MLB Midseason awards
Now that the All-Star Game is in the rear-view mirror, the second half of the season beckons, promising contested playoff races in both leagues.
But before we look ahead to the final 2 1/2 months of the 2016 season, first, a look back at the first half, with some half-season awards in both leagues.
AMERICAN LEAGUE MVP: Manny Machado, Baltimore
With an emphasis on "valuable'' -- as opposed to Best Player or Player of the Year -- I can't promote Mike Trout. Not with his team languishing near the cellar in the American League West. If I could choose one A.L. player with which to start a team, Trout would get strong consideration. But talented as he is, I find it hard to label him MVP with his team so far out of contention.
There are a number of worthy candidates, including a handful on the Red Sox, including ageless slugger David Ortiz, who is having a season for the ages at 40.
Josh Donaldson, last year's worthy choice, deserves a look, too.
But my vote goes to Machado, who's been the best player for the first-place Orioles, and switched over from third base to short when J.J. Hardy went down with an injury. Yes, it's his original position, but Machado hadn't played it much in the big leagues until his team needed him to do so.
Couple that with his offensive production and Machado is my choice.
AMERICAN LEAGUE CY YOUNG AWARD: Chris Sale, Chicago
Again, no shortage of candidates here. Danny Salazar has emerged as the best pitcher (this year, at least) on Cleveland's talented staff. The Red Sox' Steven Wright is in the conversation with the lowest ERA among A.L. starters, as is Sale's teammate Jose Quintana.
But Sale leads the league with 14 wins -- and as devalued as they've become, that still means something -- to go with a 1.04 WHIP while having the second-highest strikeout total in the league.
Yes, Sale's ERA of 3.38 is higher than some others after a poor last start, but his WHIP, incredible command (just 26 walks in 125 innings) and overall dominance makes him the best starting pitcher in the league.
AMERICAN LEAGUE ROOKIE OF THE YEAR: Nomar Mazara
Unlike a year ago, when the A.L. had two terrific shortstops jockeying for the award -- Cleveland's Francisco Lindor and Houston's Carlos Correa -- this is a less inspiring rookie class.
Perhaps that will change in the second half, as players gain experience and confidence.
For now, Mazara is the pick. He's shown some pop at the plate and athleticism in the outfield, and he's done it for a first-place team.
And come on -- it's cool that there's another player named Nomar in baseball again.
AMERICAN LEAGUE MANAGER OF THE YEAR: Terry Francona
Everyone figured that the Indians would contend on the strength of their stating rotation -- and they have. The rotation has been better than expected.
It was also expected that the offense would struggle, and it has -- especially without Michael Brantley, their best hitter, sidelined with injuries. Brantley was supposed to be back long before this, but he's been available for just 11 games this season.
That hasn't stopped the Indians from leading the A.L. Central by a healthy margin, as Francona deftly mixes veterans like Mike Napoli and younger players, still developing.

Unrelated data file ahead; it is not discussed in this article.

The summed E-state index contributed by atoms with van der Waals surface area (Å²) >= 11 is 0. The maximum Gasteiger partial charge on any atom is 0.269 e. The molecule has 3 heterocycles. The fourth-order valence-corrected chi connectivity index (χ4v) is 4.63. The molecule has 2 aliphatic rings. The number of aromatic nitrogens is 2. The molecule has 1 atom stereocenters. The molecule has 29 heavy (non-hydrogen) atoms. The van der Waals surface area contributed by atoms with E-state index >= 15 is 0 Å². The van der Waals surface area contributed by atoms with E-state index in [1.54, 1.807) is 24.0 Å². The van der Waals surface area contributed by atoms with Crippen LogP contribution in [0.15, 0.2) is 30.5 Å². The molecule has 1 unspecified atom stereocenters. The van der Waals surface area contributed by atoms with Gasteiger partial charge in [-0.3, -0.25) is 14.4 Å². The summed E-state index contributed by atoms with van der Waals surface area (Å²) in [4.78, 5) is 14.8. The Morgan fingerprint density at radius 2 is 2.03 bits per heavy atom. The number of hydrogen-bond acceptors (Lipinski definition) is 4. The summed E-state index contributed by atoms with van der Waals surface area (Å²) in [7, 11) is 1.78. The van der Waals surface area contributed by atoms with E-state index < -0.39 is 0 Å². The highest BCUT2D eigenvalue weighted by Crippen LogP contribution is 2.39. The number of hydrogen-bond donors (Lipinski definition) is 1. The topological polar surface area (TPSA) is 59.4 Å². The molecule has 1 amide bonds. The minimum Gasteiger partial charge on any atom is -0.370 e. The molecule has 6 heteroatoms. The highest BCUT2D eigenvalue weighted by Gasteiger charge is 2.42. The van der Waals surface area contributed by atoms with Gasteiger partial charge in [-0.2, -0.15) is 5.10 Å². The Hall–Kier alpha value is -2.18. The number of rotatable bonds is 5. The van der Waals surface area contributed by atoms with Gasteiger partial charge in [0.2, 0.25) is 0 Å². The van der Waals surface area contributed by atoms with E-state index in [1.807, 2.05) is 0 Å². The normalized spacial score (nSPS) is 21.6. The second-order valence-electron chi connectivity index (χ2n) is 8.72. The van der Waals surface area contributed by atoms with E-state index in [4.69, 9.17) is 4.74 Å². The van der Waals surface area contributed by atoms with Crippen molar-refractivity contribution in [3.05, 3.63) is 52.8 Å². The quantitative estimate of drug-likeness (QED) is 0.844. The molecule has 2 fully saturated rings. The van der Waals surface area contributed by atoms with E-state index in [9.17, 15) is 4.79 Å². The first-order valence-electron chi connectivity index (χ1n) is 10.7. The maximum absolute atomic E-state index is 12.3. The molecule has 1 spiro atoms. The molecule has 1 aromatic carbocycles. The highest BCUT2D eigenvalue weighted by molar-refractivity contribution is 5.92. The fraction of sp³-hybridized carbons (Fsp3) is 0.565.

NATIONAL LEAGUE MVP: Kris Bryant
Wasn't it only a year ago that the Great Debate raged about whether Bryant should open the season in the big leagues? Some 16 months later, it's clear that only does Bryant belong, but he's become the best hitter on the game's best team.
Further, he's shifted effortlessly between third and left, never letting the position switch affect him.
There are others worthy of being included, such as the Dodgers' lefty ace Clayton Kershaw. But great as Kershaw has been, he hasn't transcended the contributions from an everyday player like Bryant, and the fact that he's currently on the DL hurts his cause, too.
Others in the mix: Matt Carpenter and Brandon Crawford.
NATIONAL LEAGUE CY YOUNG AWARD: Clayton Kershaw
Kershaw has won three of these already, and unless something completely unforeseen takes place -- like his back injury taking far longer to overcome than anticipated -- he would seem a lock for a fourth.
His numbers -- especially his 145-9 strikeout-to-walk ratio -- seem almost cartoonish. And his WHIP of .727 is nearly historic in the modern era.
Sure, Johnny Cueto, Jose Fernandez, Jake Arrieta and others have had outstanding seasons. But in the N.L., there's Kershaw and then there's everybody else.
NATIONAL LEAGUE ROOKIE OF THE YEAR: Corey Seager
Just as his teammate Kershaw is the clear choice for Cy Young, Seager is the runaway choice -- so far -- for the Rookie of the Year.
Seager is hugely talented, with great defensive skills and terrific power.
A few other shortstops are off to nice starts, too. Colorado's Trevor Story assured himself of some consideration after the first week. And St. Louis, which lost Jhonny Peralta at the start of the season to injury, found a nice replacement in-house with Aledmys Diaz.
Neither, however, has had the kind of first-half that Seager has had, nor, for that matter, his potential.
NATIONAL LEAGUE MANAGER OF THE YEAR: Dusty Baker
Some analytic types wailed when Baker was hired, charging that Baker was hopelessly old-school with a history of overworking pitchers.
But Baker has guided the Nationals to first place in the East and to the third-best record in the National League, providing a steady, veteran presence in the dugout, while unifying a club that was coming apart at the seams under predecessor Matt Williams.
Some credit should also go to Joe Maddon for pushing all the right buttons for the Cubs as well as Dave Roberts, a first-year manager who has the Dodgers within striking distance despite a slew of injuries.
Sean McAdam can be followed on Twitter: @Sean_McAdam